Monday, 4 November 2013

Personalized Learning in Senior Biology

Science becomes even more exciting than usual when it speaks to the individual student’s interest. The Science Department at Greenwood offers choice in topic and/or format for many assignments. This allows students to select what intrigues them the most, and then convey this heightened level of engagement with a quality end product.
Many students were so intrigued by their study
of bacteria in Grade 11 Biology that they have
chosen to extend this activity beyond class time
for their own enrichment.

This year, we began the Grade 11 Biology course with the Diversity Unit so that we could create an overarching theme of classification for all of the units in the course. This also provided a jumping-off point for students to discuss their unique outdoor education experiences. (All Grade 11s go on a sea kayaking or hiking trip in British Columbia in the fall).

Using their own photos, students presented a researched organism native to BC during the first class back to school. We use this experience to help each student understand taxonomy before focusing on specific examples from each kingdom.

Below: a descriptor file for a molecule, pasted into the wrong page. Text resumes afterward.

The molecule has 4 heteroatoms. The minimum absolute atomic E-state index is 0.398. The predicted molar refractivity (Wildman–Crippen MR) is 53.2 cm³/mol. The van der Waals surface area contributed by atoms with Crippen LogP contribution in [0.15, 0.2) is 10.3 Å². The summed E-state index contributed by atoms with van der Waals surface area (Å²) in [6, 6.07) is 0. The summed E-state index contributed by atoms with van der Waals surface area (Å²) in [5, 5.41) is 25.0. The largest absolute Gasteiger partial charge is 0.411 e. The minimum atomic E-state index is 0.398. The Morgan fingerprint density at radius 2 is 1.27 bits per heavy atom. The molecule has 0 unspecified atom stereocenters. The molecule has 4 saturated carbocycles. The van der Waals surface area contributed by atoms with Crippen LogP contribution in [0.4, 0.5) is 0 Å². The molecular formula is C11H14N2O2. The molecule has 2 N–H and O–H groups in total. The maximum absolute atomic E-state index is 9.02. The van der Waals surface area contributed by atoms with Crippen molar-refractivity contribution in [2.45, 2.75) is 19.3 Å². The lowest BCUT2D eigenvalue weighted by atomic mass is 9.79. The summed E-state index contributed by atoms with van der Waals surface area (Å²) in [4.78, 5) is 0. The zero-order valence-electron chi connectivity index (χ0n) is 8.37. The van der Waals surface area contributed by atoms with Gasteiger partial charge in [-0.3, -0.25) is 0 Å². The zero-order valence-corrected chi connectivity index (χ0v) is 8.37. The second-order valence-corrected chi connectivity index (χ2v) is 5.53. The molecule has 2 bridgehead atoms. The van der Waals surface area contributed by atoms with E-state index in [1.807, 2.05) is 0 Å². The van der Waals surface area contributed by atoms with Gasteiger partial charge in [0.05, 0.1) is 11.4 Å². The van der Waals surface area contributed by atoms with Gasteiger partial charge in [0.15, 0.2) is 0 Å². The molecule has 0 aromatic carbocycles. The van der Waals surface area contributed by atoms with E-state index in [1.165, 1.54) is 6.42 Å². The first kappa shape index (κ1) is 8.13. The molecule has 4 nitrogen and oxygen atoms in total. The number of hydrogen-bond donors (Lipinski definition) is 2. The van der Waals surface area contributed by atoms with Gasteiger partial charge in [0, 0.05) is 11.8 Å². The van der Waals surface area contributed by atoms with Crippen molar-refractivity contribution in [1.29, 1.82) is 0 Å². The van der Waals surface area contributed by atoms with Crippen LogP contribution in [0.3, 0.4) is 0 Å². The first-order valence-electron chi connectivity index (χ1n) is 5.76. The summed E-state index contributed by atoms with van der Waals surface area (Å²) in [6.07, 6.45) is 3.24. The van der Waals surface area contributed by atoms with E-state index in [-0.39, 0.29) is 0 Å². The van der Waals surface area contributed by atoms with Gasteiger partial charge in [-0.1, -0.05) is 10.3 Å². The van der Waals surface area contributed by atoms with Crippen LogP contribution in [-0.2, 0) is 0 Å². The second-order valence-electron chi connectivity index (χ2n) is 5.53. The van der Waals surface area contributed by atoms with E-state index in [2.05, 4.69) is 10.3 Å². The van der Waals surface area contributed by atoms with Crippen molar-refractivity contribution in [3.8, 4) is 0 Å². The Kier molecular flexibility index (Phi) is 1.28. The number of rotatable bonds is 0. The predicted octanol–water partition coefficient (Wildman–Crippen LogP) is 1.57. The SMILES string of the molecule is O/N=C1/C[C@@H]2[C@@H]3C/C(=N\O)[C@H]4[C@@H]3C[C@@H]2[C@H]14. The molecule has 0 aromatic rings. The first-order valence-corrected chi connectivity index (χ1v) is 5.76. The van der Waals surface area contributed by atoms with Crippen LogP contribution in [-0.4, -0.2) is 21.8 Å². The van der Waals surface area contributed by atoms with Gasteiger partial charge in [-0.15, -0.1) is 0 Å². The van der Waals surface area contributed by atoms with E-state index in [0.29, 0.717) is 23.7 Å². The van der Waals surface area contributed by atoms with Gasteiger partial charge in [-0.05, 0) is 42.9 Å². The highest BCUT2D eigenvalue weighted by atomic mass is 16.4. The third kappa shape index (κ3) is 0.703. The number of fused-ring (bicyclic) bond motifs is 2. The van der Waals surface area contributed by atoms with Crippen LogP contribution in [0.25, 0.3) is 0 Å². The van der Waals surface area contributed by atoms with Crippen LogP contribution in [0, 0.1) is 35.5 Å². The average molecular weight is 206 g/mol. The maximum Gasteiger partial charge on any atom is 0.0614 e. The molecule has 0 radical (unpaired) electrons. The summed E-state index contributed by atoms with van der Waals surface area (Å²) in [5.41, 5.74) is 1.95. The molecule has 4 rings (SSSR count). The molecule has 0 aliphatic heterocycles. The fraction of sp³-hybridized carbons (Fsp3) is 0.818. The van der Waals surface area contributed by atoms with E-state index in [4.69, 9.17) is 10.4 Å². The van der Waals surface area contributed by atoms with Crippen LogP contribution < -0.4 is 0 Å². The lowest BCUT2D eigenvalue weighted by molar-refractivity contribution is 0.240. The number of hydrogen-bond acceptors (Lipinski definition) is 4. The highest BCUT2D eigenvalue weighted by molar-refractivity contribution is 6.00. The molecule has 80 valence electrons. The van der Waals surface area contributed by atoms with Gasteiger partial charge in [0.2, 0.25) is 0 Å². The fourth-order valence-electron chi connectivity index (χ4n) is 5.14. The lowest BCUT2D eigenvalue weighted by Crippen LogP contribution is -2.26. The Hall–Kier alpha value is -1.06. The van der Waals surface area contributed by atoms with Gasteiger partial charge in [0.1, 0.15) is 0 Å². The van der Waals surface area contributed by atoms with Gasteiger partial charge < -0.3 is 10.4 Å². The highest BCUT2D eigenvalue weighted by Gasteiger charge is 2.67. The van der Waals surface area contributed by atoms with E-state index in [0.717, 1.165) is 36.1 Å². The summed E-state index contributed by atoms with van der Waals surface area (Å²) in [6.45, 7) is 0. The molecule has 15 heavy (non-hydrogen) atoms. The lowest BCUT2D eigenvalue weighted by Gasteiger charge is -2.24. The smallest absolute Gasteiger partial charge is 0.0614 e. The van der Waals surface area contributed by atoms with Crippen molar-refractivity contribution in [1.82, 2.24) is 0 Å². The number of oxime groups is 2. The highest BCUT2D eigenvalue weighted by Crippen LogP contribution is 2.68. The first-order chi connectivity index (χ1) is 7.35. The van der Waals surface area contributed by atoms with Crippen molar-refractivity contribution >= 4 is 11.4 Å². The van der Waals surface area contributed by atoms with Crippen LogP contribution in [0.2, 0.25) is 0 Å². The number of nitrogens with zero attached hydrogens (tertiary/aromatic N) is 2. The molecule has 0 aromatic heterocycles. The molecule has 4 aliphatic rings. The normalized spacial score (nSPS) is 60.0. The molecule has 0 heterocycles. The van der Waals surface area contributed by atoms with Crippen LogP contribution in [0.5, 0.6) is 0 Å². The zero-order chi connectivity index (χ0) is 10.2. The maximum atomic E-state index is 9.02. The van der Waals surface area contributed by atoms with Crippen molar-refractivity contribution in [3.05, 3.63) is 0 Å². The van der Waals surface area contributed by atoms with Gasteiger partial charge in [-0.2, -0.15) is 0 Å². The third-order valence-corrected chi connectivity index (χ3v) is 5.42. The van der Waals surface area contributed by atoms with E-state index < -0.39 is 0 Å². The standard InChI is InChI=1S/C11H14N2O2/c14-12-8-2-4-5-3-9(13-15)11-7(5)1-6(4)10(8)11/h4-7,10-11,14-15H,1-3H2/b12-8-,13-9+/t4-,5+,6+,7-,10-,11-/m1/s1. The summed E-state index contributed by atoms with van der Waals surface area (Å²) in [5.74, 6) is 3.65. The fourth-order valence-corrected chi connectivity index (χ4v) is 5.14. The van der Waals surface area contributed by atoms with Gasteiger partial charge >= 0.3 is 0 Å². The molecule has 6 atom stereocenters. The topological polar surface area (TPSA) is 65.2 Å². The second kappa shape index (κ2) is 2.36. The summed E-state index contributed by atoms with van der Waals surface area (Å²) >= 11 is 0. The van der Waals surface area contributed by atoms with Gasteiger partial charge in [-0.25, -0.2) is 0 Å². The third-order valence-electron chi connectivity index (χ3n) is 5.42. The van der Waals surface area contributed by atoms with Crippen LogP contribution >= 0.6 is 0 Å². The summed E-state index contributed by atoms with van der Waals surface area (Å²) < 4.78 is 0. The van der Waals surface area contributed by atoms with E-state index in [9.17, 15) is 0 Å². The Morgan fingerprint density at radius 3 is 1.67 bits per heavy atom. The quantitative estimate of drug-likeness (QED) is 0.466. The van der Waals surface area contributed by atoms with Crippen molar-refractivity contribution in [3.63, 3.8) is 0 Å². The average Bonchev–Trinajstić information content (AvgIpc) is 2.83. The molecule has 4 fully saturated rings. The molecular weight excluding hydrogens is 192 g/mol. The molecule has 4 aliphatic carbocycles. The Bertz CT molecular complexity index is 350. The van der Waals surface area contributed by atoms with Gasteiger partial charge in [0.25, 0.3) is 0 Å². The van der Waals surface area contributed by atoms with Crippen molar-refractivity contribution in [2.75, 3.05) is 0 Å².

Students then chose a source of possible contamination that could be a home for bacteria. Using petri dishes to collect and grow bacteria, students were trained to create pure plates of their selected bacteria as well as determine the identity of the bacteria. Some of the students were so intrigued by their discovery they have opted to extend this activity beyond class time for their own enrichment.

The Grade 12 Biology course includes a unit on Homeostasis (the ability of the body to maintain equilibrium). What better way to learn about the body’s innate ability to handle change than to use yourself as a test subject? Each student in this course collects data on themselves for a period of one week before developing a procedure that will promote greater self-awareness and (ultimately) a healthier lifestyle. 

This personal discovery gets documented in a formal scientific report representative of a university-quality report. With scheduled editing dates, students divide this extended lab into manageable chunks with multiple opportunities to receive timely advice on ways to develop their analytical skills.


Nancy Clarke
Science Instructional Leader

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